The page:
Opponents of billionaire Steve Cohen’s efforts to buy the New York Mets are licking their chops over fresh discrimination complaints filed against his firm, Point72 Asset Management, The Post has learned.
Back-to-back complaints by ex-female employees of Cohen’s Stamford, Conn., hedge fund have been filed with Connecticut’s Commission on Human Rights and Opportunities in recent months, Bloomberg reported last month.
And while the contents of the claims are unknown because the Connecticut anti-discrimination agency seals all proceedings, Cohen’s challengers for the Queens-based baseball team have been pointing out the Bloomberg story to powerful Major League Baseball owners and other interested parties in light of explosive sexual discrimination allegations filed against the firm in 2018, sources said.
“This is f–king huge,” a source close to a rival bidder told The Post. “All the owners need is another excuse” to refuse Cohen the team, this person said.
Ex-associate director Lauren Bonner‘s Manhattan federal court lawsuit described the $16 billion hedge fund firm as a “boys club” that subjected female staffers to misogynist treatment, including a whiteboard in a high-ranking manager’s office with the word “Pussy” scrawled across it for weeks, as well as male executives who admitted they don’t hire women because their “wives won’t let them.”
The case has since moved to arbitration, and Point72, which has been fighting the charges, declined to comment for this story.
The Post only learned about the latest discrimination claims last week when a man using technology to disguise his voice called to point out the Bloomberg story and suggest it could have a negative impact on Cohen’s bid for the Mets.
“Do you remember Lauren Bonner?” the person said. The caller, who declined to provide his name, then dropped the names of several MLB owners who he claimed have been leaning against Cohen as a fellow owner due in part to fears over what might be contained in the new complaints — should they ever come to light.
The owners named by the anonymous caller didn’t return requests for comment, but MLB sources confirmed that they are aware of the allegations swirling around Cohen’s firm.
“Given Cohen’s history, we don’t need this,” one MLB source told The Post, referring to Cohen’s 2013 settlement with the feds after his former firm, SAC Capital, pleaded guilty to securities fraud.
[Mets bidder Alex Rodriguez spotted leaving Jennifer Lopez’s apartment in Manhattan.][Backgrid]
Another MLB source said some owners don’t expect the claims to push the hedgie out of the running because they have been filed against Point72 and not Cohen personally. Owners who are leaning against Cohen may use it as an excuse to nix him, this person said.
The Mets have been up for sale since February when Cohen, 64, walked away from a deal to buy the team for $2.5 billion amid disagreements with its current owners, the real estate family led by Fred Wilpon. Cohen is now back with a new bid and is considered to be a frontrunner because of his estimated $14 billion net worth. But he’s also competing against at least two other interested parties, including a group led by former Yankees slugger Alex Rodriguez and a team led by Philadelphia 76ers owners Josh Harris and Dave Blitzer.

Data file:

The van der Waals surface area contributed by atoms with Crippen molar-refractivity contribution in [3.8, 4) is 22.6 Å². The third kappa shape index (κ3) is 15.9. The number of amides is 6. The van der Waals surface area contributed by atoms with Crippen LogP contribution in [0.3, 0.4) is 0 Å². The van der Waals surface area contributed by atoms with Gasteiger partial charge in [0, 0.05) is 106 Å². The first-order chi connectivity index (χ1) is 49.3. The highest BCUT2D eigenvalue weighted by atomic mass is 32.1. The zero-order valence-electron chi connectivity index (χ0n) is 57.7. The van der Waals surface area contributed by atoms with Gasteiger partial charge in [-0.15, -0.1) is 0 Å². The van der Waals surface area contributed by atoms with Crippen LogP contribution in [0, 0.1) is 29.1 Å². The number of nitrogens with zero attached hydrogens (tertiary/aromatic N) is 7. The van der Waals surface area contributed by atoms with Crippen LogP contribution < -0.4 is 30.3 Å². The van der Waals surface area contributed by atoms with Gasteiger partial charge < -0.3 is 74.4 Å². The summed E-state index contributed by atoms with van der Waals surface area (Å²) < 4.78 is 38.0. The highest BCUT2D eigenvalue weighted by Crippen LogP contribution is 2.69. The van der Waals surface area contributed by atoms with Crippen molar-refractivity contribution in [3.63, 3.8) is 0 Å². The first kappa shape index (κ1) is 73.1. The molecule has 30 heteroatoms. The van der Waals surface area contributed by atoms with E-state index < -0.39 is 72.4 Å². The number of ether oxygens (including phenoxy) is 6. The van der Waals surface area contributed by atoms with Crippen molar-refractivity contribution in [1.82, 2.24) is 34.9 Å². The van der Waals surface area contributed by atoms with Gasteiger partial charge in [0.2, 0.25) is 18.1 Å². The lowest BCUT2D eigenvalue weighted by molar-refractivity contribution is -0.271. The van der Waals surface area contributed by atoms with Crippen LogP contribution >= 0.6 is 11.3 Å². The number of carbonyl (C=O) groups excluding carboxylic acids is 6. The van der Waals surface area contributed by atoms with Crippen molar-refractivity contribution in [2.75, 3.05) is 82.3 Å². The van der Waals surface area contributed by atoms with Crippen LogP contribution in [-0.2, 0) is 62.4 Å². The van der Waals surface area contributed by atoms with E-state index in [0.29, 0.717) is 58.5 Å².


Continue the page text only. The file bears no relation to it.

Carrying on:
In choosing a new owner for the Amazins, the Wilpons have to consider who’s most likely to be approved by at least three-quarters of the controlling owners of MLB’s 30 teams. And the prospect of fresh discrimination claims that have yet to be unleashed could make some owners queasy, sources said.
[New York Mets Chief Operating Officer Jeff Wilpon and Chairman of the Board & Chief Executive Officer Fred Wilpon on January 24, 2020.][Photo by Rich Schultz/Getty Images]
Shannon Gitlin, a former Point72 investor relations executive, filed her complaint with the anti-discrimination commission in April, Bloomberg said. Her lawyer in that case, Jeanne Christensen, declined to comment.
Sara Vavra, the firm’s former head of global macro trading, filed her complaint in June, according to Bloomberg, which cited the commission’s Freedom of Information officer.
Vavra, who was the firm’s highest ranking female executive before she left the firm last year, did not return a request for comment. But she made a brief appearance in Bonner’s 2018 discrimination lawsuit, which claimed women at Point72 were sometimes paid 50 cents for each dollar earned by a man and that women were regularly denied promotions for being viewed as too aggressive.
“Recently, Ms. Bonner has heard male executives complain that Ms. Vavra, a new sector executive, is ‘too aggressive’ and is building her team in an aggressive manner. P72 hired Ms. Vavra to expeditiously grow a macro team. All other sector executives are male,” the suit said.